Inflation. Privatization. Gentrification. What causes those who have the least to remain without? What enables students, faculty and administration to uphold the institution known as the University?
In recent years, Eastern Michigan University has entered a public-private partnership with Chartwells for dining services and LAZ Parking for on-campus parking. This means that food and parking on campus are not entirely controlled by the University. Does this mean Chartwell isn’t accountable to the administration or that it owns these services? No, but what it does mean is that Chartwell will likely not be accountable to the students. With the looming possibility that on-campus housing may join food and parking as the third phase of EMU’s path of privatization, I think it’s time to look at the big picture of our situation.
I have met with Chris Yeadon, the director of Dining Services twice this year -- once as a community representative for the Residence Housing Association and the second time as a senator with Student Government. Both times, concerns about employment wages, disability access and the price of meal plans have seemed to be of less concern to him than food satisfaction, efficiency and innovation. While these are important issues to consider, students would benefit more from greater inclusivity and affordability than having cool-looking screens to order food off of and slightly shorter wait times.
The listening sessions that have been conducted by Dining Services also haven’t sought the input of the most vulnerable students. While the exact number is unknown on our campus, approximately one-third of college students are struggling to afford food. As a first-year student coming from a lower-class background, I could easily see myself becoming a statistic. Yet, all students who live on campus are still required to purchase a meal plan that some can’t afford, contrary to the sixth point of the Black Student 10-Point Plan Commission formed in 2015 by former Student Body President Tanasia Morton.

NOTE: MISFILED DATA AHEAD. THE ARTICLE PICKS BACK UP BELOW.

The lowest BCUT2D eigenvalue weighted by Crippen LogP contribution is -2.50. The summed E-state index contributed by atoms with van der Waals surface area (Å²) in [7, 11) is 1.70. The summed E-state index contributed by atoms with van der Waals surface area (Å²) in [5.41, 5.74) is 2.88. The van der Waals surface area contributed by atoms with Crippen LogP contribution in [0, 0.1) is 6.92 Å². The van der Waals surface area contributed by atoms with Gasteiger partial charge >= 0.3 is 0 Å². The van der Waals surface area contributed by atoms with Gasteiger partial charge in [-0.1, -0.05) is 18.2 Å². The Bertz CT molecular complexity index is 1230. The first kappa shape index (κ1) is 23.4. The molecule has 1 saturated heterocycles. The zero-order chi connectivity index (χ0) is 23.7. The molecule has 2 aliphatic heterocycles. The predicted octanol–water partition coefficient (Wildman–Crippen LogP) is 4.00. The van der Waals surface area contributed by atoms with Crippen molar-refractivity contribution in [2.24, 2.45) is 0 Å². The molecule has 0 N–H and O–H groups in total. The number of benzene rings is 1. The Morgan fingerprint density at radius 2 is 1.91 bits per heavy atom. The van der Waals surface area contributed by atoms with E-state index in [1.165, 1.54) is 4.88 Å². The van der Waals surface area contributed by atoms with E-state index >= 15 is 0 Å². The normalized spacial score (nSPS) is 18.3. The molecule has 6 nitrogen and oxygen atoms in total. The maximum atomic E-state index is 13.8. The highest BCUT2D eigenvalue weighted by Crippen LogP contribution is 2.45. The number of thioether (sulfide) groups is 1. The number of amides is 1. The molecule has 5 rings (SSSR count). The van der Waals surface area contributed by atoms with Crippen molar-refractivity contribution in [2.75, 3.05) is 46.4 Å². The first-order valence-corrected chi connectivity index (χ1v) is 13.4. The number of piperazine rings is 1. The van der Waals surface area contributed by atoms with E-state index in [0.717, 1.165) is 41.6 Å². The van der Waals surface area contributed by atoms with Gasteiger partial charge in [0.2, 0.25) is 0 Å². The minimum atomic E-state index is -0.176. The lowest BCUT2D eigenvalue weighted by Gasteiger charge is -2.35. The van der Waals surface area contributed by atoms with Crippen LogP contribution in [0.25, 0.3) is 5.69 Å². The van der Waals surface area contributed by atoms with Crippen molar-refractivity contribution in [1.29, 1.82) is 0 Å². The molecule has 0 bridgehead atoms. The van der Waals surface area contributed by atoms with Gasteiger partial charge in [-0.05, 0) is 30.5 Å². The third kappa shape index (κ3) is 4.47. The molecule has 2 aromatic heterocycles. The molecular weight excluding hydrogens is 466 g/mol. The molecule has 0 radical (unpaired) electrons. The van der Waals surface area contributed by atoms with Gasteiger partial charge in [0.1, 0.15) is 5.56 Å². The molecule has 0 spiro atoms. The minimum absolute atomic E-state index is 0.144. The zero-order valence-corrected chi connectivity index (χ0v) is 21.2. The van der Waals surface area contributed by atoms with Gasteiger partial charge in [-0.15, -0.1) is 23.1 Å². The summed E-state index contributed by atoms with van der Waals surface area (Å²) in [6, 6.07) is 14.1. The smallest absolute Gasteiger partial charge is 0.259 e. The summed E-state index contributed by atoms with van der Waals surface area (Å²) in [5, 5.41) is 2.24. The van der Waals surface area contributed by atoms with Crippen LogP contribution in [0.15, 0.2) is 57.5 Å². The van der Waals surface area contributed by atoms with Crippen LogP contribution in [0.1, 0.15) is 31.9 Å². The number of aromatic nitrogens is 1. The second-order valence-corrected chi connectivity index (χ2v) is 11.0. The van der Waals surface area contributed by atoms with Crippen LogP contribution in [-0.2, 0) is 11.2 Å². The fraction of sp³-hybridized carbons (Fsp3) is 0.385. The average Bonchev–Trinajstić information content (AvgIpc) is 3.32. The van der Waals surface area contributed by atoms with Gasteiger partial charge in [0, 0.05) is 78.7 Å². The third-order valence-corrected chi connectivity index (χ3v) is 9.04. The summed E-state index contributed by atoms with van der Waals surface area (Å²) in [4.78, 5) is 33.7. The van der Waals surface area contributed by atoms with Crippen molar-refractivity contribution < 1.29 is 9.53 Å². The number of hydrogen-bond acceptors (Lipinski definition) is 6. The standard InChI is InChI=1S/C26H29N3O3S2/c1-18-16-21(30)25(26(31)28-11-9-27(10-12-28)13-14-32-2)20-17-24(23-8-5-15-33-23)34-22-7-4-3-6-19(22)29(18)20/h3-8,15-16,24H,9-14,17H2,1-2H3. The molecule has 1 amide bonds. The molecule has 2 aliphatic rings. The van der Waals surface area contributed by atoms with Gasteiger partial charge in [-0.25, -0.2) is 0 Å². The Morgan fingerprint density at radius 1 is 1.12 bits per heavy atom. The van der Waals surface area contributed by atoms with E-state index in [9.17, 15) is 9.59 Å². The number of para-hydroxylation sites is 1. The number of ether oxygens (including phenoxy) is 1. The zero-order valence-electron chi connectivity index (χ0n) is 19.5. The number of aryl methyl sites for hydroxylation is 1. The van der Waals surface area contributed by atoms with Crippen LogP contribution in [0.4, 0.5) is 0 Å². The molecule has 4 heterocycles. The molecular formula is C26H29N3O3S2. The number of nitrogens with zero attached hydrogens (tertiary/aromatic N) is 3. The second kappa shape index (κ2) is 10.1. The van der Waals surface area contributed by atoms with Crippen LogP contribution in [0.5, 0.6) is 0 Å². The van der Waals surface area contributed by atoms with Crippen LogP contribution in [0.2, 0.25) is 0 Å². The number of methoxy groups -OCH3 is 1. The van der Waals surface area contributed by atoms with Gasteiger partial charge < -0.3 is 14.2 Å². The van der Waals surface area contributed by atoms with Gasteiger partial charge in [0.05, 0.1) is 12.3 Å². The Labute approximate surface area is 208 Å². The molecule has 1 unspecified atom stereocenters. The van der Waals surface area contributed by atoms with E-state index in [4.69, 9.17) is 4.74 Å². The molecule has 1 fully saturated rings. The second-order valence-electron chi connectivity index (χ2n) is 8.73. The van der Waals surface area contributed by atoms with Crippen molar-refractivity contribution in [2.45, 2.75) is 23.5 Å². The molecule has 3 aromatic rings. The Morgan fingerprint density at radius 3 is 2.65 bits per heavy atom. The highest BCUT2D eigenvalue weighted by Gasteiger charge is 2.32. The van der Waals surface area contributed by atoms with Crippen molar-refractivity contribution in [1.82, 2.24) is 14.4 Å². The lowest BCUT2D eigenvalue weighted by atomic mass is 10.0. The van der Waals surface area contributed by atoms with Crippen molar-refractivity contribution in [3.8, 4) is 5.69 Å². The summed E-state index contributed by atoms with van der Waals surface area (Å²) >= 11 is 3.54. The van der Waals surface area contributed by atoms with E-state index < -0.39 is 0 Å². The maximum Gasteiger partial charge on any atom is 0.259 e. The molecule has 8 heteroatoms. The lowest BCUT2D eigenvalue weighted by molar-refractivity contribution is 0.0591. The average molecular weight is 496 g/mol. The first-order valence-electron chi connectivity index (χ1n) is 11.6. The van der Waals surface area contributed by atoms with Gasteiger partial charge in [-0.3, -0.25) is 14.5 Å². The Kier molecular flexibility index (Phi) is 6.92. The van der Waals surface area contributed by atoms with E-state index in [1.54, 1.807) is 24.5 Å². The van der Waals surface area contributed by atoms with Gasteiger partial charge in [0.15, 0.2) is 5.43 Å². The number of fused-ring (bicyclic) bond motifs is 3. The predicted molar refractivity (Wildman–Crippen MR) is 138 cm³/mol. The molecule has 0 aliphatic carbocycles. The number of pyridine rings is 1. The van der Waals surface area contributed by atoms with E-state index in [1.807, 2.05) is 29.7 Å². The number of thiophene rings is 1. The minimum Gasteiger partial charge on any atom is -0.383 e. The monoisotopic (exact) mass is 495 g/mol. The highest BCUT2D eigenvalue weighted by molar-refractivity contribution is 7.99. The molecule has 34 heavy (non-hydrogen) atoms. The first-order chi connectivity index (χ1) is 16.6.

According to polls conducted by the administration, student satisfaction with food quality and production has increased since the partnership with Chartwells began. Parking? Not so much. Prices will continue to increase each year, but only at a rate that is comparable to inflation rates. I’m not an economics major, but if costs for attending a university increase, while funding for the university, and student aid and on-campus wages do not, then the financial burden placed on many students could become unsustainable.
- $242 million is how much money each year public universities are losing in funding.
Governor Gretchen Whitmer has recently proposed a state budget that will include a 3 percent increase in funding to EMU. Yet, Whitmer has also proposed a gas tax which will negatively impact low-income students and citizens who have to commute to school and work.
- $225 million is how much it will cost to modernize housing on EMU’s campus. The administration believes the modernization of facilities is necessary to satisfy students and increase enrollment. Assuming you don’t modernize the two buildings built since 2001, it will cost $216 million. Even modernizing only the most needed residences will cost around $95 million. The administration estimates that it could cost even more due to inflation.
- $110 million is how much money is expected to be in the University’s reserves, according to its lenders. Prior to the partnering/privatization of parking on campus, our reserves were far less than the expected $110 million mark. Now, we’re doing okay but not great. In order to fully modernize housing on campus, it will require the University to either slowly renovate each building while putting itself in debt and risking severe financial insecurity or enter a partnership with a private company to give up some control over housing in exchange for temporary financial security.
Both options sound unsustainable to the economic and social well-being of the entire University. Yet, so is the state of our housing. Student Body President Candice Crutcher found that some students are unsatisfied with the infrastructure of housing, as were 1,800 potential Eagles in the last three years who chose not to attend our University. However, the University Budget Council also notes that students who end up living on campus are generally satisfied with their on-campus housing experience.